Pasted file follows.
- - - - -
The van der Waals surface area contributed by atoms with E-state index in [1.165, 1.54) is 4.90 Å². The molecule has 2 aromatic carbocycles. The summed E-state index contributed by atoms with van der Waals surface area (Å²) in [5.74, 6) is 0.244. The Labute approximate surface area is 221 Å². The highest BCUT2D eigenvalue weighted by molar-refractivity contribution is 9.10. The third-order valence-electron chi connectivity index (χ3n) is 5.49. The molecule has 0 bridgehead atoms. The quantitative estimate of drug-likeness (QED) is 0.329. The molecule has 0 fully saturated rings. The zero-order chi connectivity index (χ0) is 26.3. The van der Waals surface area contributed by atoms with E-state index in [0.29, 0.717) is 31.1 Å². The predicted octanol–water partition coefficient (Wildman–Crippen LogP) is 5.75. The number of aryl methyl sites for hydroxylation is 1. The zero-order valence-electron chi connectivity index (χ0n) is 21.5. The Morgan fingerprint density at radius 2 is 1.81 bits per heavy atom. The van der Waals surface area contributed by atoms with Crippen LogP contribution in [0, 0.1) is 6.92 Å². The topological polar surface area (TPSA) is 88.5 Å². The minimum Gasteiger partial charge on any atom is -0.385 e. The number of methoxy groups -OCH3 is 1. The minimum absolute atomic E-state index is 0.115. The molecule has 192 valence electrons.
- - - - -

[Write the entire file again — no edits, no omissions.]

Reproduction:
The van der Waals surface area contributed by atoms with E-state index in [1.165, 1.54) is 4.90 Å². The molecule has 2 aromatic carbocycles. The summed E-state index contributed by atoms with van der Waals surface area (Å²) in [5.74, 6) is 0.244. The Labute approximate surface area is 221 Å². The highest BCUT2D eigenvalue weighted by molar-refractivity contribution is 9.10. The third-order valence-electron chi connectivity index (χ3n) is 5.49. The molecule has 0 bridgehead atoms. The quantitative estimate of drug-likeness (QED) is 0.329. The molecule has 0 fully saturated rings. The zero-order chi connectivity index (χ0) is 26.3. The van der Waals surface area contributed by atoms with E-state index in [0.29, 0.717) is 31.1 Å². The predicted octanol–water partition coefficient (Wildman–Crippen LogP) is 5.75. The number of aryl methyl sites for hydroxylation is 1. The zero-order valence-electron chi connectivity index (χ0n) is 21.5. The Morgan fingerprint density at radius 2 is 1.81 bits per heavy atom. The van der Waals surface area contributed by atoms with Crippen LogP contribution in [0, 0.1) is 6.92 Å². The topological polar surface area (TPSA) is 88.5 Å². The minimum Gasteiger partial charge on any atom is -0.385 e. The number of methoxy groups -OCH3 is 1. The minimum absolute atomic E-state index is 0.115. The molecule has 192 valence electrons.